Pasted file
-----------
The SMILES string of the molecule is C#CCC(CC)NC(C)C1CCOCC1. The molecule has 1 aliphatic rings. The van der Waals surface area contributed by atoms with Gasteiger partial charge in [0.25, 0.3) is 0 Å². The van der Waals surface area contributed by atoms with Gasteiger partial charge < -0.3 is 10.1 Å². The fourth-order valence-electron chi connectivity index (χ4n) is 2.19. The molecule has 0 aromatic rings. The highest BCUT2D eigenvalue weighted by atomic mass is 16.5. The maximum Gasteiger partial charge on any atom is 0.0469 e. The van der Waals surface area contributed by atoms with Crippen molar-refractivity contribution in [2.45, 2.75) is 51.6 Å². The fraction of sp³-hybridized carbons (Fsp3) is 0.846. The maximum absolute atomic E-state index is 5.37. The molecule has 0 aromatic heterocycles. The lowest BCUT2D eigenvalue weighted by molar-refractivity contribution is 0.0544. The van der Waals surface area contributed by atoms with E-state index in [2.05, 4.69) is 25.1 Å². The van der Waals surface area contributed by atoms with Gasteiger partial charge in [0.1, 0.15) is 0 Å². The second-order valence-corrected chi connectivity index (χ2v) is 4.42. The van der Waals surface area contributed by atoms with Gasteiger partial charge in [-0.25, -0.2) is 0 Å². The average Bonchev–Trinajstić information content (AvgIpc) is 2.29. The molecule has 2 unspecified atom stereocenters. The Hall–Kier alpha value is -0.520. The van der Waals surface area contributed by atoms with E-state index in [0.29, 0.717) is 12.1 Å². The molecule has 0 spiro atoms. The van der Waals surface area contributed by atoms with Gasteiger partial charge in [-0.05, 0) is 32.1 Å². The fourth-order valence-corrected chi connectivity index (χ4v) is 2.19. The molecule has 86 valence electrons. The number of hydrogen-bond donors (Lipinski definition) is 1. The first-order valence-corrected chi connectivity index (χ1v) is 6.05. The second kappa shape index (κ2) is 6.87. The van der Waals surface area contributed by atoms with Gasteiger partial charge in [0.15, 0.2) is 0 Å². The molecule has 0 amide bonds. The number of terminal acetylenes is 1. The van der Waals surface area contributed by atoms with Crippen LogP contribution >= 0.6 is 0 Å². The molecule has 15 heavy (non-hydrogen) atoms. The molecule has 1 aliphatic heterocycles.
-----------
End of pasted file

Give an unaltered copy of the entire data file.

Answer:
The SMILES string of the molecule is C#CCC(CC)NC(C)C1CCOCC1. The molecule has 1 aliphatic rings. The van der Waals surface area contributed by atoms with Gasteiger partial charge in [0.25, 0.3) is 0 Å². The van der Waals surface area contributed by atoms with Gasteiger partial charge < -0.3 is 10.1 Å². The fourth-order valence-electron chi connectivity index (χ4n) is 2.19. The molecule has 0 aromatic rings. The highest BCUT2D eigenvalue weighted by atomic mass is 16.5. The maximum Gasteiger partial charge on any atom is 0.0469 e. The van der Waals surface area contributed by atoms with Crippen molar-refractivity contribution in [2.45, 2.75) is 51.6 Å². The fraction of sp³-hybridized carbons (Fsp3) is 0.846. The maximum absolute atomic E-state index is 5.37. The molecule has 0 aromatic heterocycles. The lowest BCUT2D eigenvalue weighted by molar-refractivity contribution is 0.0544. The van der Waals surface area contributed by atoms with E-state index in [2.05, 4.69) is 25.1 Å². The van der Waals surface area contributed by atoms with Gasteiger partial charge in [0.1, 0.15) is 0 Å². The second-order valence-corrected chi connectivity index (χ2v) is 4.42. The van der Waals surface area contributed by atoms with Gasteiger partial charge in [-0.25, -0.2) is 0 Å². The average Bonchev–Trinajstić information content (AvgIpc) is 2.29. The molecule has 2 unspecified atom stereocenters. The Hall–Kier alpha value is -0.520. The van der Waals surface area contributed by atoms with E-state index in [0.29, 0.717) is 12.1 Å². The molecule has 0 spiro atoms. The van der Waals surface area contributed by atoms with Gasteiger partial charge in [-0.05, 0) is 32.1 Å². The fourth-order valence-corrected chi connectivity index (χ4v) is 2.19. The molecule has 86 valence electrons. The number of hydrogen-bond donors (Lipinski definition) is 1. The first-order valence-corrected chi connectivity index (χ1v) is 6.05. The second kappa shape index (κ2) is 6.87. The van der Waals surface area contributed by atoms with Gasteiger partial charge in [0.15, 0.2) is 0 Å². The molecule has 0 amide bonds. The number of terminal acetylenes is 1. The van der Waals surface area contributed by atoms with Crippen LogP contribution >= 0.6 is 0 Å². The molecule has 15 heavy (non-hydrogen) atoms. The molecule has 1 aliphatic heterocycles.